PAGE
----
Here's the point I'm making as clearly as I can:
Of course, Danny M. was a "force to be reckoned with" as far back as the late 60's, but if you recall there was a period of time when no one wanted any part of him for the cash with the possible exception of Keith with the big rock on the little court; maybe not even him...
Most people who either ran with him or knew him well recall this particular time to be the 70's to the very early 90's.
I made specific mention of this period as his "1st prime" for a reason; he had a tounament slump (at least in his mind) for a few years ('93-95 - this is the time I knew him best, btw) and worked very hard for a period in the late 90's and achieved a billiards-related goal that he, himself was most proud of: Camel PBT #1 and beating Efren for that 8-ball title to edge out #1 (I recall it was the '97 season).
Trust me when I say this: Danny was absolutely beaming about his win when he came back to Denver!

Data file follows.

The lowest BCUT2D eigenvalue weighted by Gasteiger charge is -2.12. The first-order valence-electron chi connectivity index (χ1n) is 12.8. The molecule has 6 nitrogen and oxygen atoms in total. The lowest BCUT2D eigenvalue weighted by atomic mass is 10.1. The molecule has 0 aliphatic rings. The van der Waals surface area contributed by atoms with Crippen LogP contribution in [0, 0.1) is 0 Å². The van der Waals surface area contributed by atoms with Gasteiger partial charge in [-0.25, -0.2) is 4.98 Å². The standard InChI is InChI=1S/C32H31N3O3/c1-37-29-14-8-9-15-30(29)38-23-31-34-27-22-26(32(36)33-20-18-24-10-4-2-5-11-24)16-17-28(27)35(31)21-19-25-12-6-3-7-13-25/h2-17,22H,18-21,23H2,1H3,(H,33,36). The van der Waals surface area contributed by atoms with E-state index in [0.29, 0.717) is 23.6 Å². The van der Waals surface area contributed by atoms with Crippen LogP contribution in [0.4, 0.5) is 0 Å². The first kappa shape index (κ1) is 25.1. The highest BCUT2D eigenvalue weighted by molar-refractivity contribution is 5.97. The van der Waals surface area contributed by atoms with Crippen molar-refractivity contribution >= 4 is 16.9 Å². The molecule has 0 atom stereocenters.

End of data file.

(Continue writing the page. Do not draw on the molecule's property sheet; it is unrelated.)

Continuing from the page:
I will continue to think of this time period as his second prime; Danny validated his life's work/passion and knew that he was a "somebody".
Nice story!! Danny did not even play 9 foot tables until about 79. He began playing at Colfax Billiards on Sheridan and though I ca't remember the table number, he learned that table like the back of his hand.
he went to Chicagoand won the Chcago Open and that is when he really took off. he was beaming after that one too.
later Table Steaks opened and he mastered that table too and fast. I'm not sure, but I just do't think anyone everb eat him on either of those tables.
His big regret was not winning the Denver Open, however, when he beat Efren in that world 8 Ball thing, he ws so proud and nearly explosed with that one. He still sopoke of that one when I was there last August.
he later captured the Reno Open which had escaped him for years, but finally won that about 10-12 years ago.
in the late 60's and early 70's he played only bar tables and had a reputation for that thunderous break, but being in his early 20's, he ws beaten some. It was just a part of the process.
Thanks for the memory and great addition to this. I still think of him each day and just find it hard to believe he is gone.